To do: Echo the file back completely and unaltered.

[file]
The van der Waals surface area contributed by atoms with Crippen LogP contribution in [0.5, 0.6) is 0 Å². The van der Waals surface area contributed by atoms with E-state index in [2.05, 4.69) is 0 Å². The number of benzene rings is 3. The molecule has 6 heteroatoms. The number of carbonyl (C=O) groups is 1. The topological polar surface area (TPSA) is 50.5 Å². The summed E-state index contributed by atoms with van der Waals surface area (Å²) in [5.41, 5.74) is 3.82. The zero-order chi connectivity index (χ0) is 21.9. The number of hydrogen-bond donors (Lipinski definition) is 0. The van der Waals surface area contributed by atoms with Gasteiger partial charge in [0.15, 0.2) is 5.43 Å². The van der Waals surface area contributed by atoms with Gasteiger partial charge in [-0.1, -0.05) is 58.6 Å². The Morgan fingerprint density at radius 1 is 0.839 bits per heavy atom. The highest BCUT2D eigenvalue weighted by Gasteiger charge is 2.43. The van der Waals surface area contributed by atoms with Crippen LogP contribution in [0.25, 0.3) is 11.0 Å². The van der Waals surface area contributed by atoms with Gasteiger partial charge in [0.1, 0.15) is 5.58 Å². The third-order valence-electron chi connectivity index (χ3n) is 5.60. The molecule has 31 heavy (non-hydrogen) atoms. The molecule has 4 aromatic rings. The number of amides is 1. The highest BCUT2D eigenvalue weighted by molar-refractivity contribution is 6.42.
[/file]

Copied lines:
The van der Waals surface area contributed by atoms with Crippen LogP contribution in [0.5, 0.6) is 0 Å². The van der Waals surface area contributed by atoms with E-state index in [2.05, 4.69) is 0 Å². The number of benzene rings is 3. The molecule has 6 heteroatoms. The number of carbonyl (C=O) groups is 1. The topological polar surface area (TPSA) is 50.5 Å². The summed E-state index contributed by atoms with van der Waals surface area (Å²) in [5.41, 5.74) is 3.82. The zero-order chi connectivity index (χ0) is 21.9. The number of hydrogen-bond donors (Lipinski definition) is 0. The van der Waals surface area contributed by atoms with Gasteiger partial charge in [0.15, 0.2) is 5.43 Å². The van der Waals surface area contributed by atoms with Gasteiger partial charge in [-0.1, -0.05) is 58.6 Å². The Morgan fingerprint density at radius 1 is 0.839 bits per heavy atom. The highest BCUT2D eigenvalue weighted by Gasteiger charge is 2.43. The van der Waals surface area contributed by atoms with Crippen LogP contribution in [0.25, 0.3) is 11.0 Å². The van der Waals surface area contributed by atoms with Gasteiger partial charge in [0.1, 0.15) is 5.58 Å². The third-order valence-electron chi connectivity index (χ3n) is 5.60. The molecule has 31 heavy (non-hydrogen) atoms. The molecule has 4 aromatic rings. The number of amides is 1. The highest BCUT2D eigenvalue weighted by molar-refractivity contribution is 6.42.